I think all of that makes sense, but then it gets a little more complicated. I have some other people, with different features and a different classifier. I’m testing the same outcome (that they’ll buy a pack of gum), but these are people who are maybe already at the counter in my shop. I’ve got five of them and their probabilities are [0.93, 0.85, 0.75, 0.65, 0.97]. So, I’d expect the most likely outcome is that I would sell 4.15 packs of gum to this group of five. Great, but now I’ve got two different classifiers, with two different groups of people and two different error measures. I assume the most likely outcome is that I sell 9.47 packs of gum in total (5.32 from the first group, 4.15 from the second group). But how can I go about determining the likelihood that I sell 10 packs in total between the two groups? 12? 5? How can I come up with a normal distribution when I’ve got two different classifiers working on two different groups of people?

16. Jallepalli Prerna April 29, 2018 at 5:41 pm #

Hey Jason, your tutorials are amazing for beginners like me, thank you for explaining it systematically and in an easy manner.

17. Mike Goldweber June 17, 2018 at 10:29 pm #

Can you please tell me what the processing speed of logistic regression is? How does it compare to other predictive modeling types (like random forests or One-R)?

Thank you!

• Jason Brownlee June 18, 2018 at 6:42 am #

Perhaps you can write code to compare the execution time?

18. Gaurav July 27, 2018 at 4:41 pm #

Hi Jason,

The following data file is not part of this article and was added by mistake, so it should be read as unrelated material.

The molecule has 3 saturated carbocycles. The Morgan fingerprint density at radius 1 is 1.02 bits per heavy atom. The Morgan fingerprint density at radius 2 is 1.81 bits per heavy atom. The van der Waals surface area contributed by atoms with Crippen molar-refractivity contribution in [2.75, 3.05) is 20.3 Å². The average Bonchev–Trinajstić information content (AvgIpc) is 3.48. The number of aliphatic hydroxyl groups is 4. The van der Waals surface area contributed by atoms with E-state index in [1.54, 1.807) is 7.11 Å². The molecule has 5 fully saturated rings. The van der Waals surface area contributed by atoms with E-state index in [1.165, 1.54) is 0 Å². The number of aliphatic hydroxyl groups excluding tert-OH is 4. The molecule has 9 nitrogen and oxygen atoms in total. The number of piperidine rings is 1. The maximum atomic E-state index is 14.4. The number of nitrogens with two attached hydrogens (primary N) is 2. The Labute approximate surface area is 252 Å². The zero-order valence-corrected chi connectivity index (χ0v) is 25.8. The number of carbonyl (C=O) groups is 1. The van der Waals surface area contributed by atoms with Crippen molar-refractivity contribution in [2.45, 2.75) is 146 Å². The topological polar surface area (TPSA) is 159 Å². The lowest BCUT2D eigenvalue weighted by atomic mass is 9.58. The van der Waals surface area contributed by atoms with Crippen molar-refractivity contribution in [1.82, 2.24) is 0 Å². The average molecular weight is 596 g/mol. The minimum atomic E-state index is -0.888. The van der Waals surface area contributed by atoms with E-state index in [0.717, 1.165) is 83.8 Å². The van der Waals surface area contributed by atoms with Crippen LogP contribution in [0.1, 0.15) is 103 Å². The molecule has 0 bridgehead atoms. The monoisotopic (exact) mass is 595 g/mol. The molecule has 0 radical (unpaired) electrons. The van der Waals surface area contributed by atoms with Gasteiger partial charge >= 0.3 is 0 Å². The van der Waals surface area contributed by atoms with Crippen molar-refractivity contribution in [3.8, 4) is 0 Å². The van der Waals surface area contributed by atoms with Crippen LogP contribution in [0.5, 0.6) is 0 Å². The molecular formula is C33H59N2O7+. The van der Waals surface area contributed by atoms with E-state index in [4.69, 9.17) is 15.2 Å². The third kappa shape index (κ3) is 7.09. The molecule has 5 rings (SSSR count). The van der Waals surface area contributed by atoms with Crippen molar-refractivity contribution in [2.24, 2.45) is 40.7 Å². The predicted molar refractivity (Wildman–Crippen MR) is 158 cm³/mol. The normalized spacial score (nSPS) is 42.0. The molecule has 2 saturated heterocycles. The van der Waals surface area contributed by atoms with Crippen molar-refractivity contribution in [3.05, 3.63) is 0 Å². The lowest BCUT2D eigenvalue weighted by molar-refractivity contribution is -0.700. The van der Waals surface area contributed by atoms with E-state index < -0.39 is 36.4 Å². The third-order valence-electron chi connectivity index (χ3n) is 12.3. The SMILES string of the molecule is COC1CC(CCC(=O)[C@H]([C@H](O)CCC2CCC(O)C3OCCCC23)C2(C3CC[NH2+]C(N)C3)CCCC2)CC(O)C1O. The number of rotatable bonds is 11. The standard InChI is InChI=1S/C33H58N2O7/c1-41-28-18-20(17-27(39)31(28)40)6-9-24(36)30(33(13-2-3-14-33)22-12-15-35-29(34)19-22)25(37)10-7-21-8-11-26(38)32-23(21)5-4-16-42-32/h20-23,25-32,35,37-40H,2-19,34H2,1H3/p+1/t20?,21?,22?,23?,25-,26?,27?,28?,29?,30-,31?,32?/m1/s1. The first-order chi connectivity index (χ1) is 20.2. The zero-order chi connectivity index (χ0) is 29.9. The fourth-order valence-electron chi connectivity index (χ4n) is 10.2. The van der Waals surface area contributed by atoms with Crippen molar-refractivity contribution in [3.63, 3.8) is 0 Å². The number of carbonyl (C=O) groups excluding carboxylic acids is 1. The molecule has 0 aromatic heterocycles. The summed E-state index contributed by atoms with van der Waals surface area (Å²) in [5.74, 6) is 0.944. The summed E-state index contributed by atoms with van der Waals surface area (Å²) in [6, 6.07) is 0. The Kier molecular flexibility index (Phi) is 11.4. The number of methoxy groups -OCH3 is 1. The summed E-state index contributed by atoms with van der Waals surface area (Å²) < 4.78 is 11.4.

I have a question regarding the example you took here, where prediction of sex is made based on height.

With the logit function it is concluded that the p(male | height = 150cm) is close to 0. Using this information, what can I say about the p(female| height = 150cm) when I know that the output is classified as male or female?

19. German August 29, 2018 at 8:50 pm #

Amazing detailed and still clear content, as usually ðŸ˜‰

20. Shailendra Acharya September 10, 2018 at 12:10 pm #

Thank you so much it cleared many of my doubts

21. Merve Bayram Durna October 2, 2018 at 11:52 am #

Thank you for your article and the others! they are very helpfull for beginners like me

• Jason Brownlee October 3, 2018 at 6:13 am #

Thanks, I’m happy to hear that.

22. Jay October 8, 2018 at 5:33 am #

Thank you it is helpful for me

• Jason Brownlee October 8, 2018 at 9:29 am #

I’m happy to hear that it helped.

23. CH December 18, 2018 at 7:44 pm #

Jason, you are great! You can always explain very complex methodology in a layman way!
Thank you!

• Jason Brownlee December 19, 2018 at 6:32 am #

24. ML December 20, 2018 at 9:27 am #

Thank you for the informative post. I have a questions on determining the value of input variables that optimize the response of a logistic regression (probability of a primary event).